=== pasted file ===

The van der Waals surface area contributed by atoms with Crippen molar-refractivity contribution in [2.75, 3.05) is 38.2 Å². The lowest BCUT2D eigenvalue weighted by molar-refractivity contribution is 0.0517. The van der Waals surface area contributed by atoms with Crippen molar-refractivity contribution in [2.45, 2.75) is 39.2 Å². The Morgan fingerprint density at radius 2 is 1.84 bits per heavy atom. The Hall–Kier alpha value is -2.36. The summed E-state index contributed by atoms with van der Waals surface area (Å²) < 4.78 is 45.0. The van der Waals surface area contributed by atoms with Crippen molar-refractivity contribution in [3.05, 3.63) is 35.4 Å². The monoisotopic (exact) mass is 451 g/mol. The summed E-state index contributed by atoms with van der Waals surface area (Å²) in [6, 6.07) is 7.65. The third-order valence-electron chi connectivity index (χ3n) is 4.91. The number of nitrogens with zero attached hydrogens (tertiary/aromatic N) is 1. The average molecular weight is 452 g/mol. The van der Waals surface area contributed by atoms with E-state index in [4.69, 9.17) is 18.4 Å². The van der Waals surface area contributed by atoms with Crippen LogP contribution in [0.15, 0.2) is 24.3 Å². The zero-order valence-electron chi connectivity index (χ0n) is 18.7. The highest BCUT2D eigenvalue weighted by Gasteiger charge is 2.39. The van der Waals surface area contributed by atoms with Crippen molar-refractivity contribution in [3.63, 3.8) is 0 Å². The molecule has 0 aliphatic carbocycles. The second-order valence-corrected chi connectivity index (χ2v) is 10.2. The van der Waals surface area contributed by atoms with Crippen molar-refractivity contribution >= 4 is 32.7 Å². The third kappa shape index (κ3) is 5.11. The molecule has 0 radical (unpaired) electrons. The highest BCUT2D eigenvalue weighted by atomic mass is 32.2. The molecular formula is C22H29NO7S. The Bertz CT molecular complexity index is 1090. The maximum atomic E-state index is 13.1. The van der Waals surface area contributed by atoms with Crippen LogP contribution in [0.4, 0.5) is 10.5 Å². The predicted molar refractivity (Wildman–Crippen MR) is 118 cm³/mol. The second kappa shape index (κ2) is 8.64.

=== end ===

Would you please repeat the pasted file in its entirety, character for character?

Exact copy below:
The van der Waals surface area contributed by atoms with Crippen molar-refractivity contribution in [2.75, 3.05) is 38.2 Å². The lowest BCUT2D eigenvalue weighted by molar-refractivity contribution is 0.0517. The van der Waals surface area contributed by atoms with Crippen molar-refractivity contribution in [2.45, 2.75) is 39.2 Å². The Morgan fingerprint density at radius 2 is 1.84 bits per heavy atom. The Hall–Kier alpha value is -2.36. The summed E-state index contributed by atoms with van der Waals surface area (Å²) < 4.78 is 45.0. The van der Waals surface area contributed by atoms with Crippen molar-refractivity contribution in [3.05, 3.63) is 35.4 Å². The monoisotopic (exact) mass is 451 g/mol. The summed E-state index contributed by atoms with van der Waals surface area (Å²) in [6, 6.07) is 7.65. The third-order valence-electron chi connectivity index (χ3n) is 4.91. The number of nitrogens with zero attached hydrogens (tertiary/aromatic N) is 1. The average molecular weight is 452 g/mol. The van der Waals surface area contributed by atoms with E-state index in [4.69, 9.17) is 18.4 Å². The van der Waals surface area contributed by atoms with Crippen LogP contribution in [0.15, 0.2) is 24.3 Å². The zero-order valence-electron chi connectivity index (χ0n) is 18.7. The highest BCUT2D eigenvalue weighted by Gasteiger charge is 2.39. The van der Waals surface area contributed by atoms with Crippen molar-refractivity contribution in [3.63, 3.8) is 0 Å². The molecule has 0 aliphatic carbocycles. The second-order valence-corrected chi connectivity index (χ2v) is 10.2. The van der Waals surface area contributed by atoms with Crippen molar-refractivity contribution >= 4 is 32.7 Å². The third kappa shape index (κ3) is 5.11. The molecule has 0 radical (unpaired) electrons. The highest BCUT2D eigenvalue weighted by atomic mass is 32.2. The molecular formula is C22H29NO7S. The Bertz CT molecular complexity index is 1090. The maximum atomic E-state index is 13.1. The van der Waals surface area contributed by atoms with Crippen LogP contribution in [0.4, 0.5) is 10.5 Å². The predicted molar refractivity (Wildman–Crippen MR) is 118 cm³/mol. The second kappa shape index (κ2) is 8.64.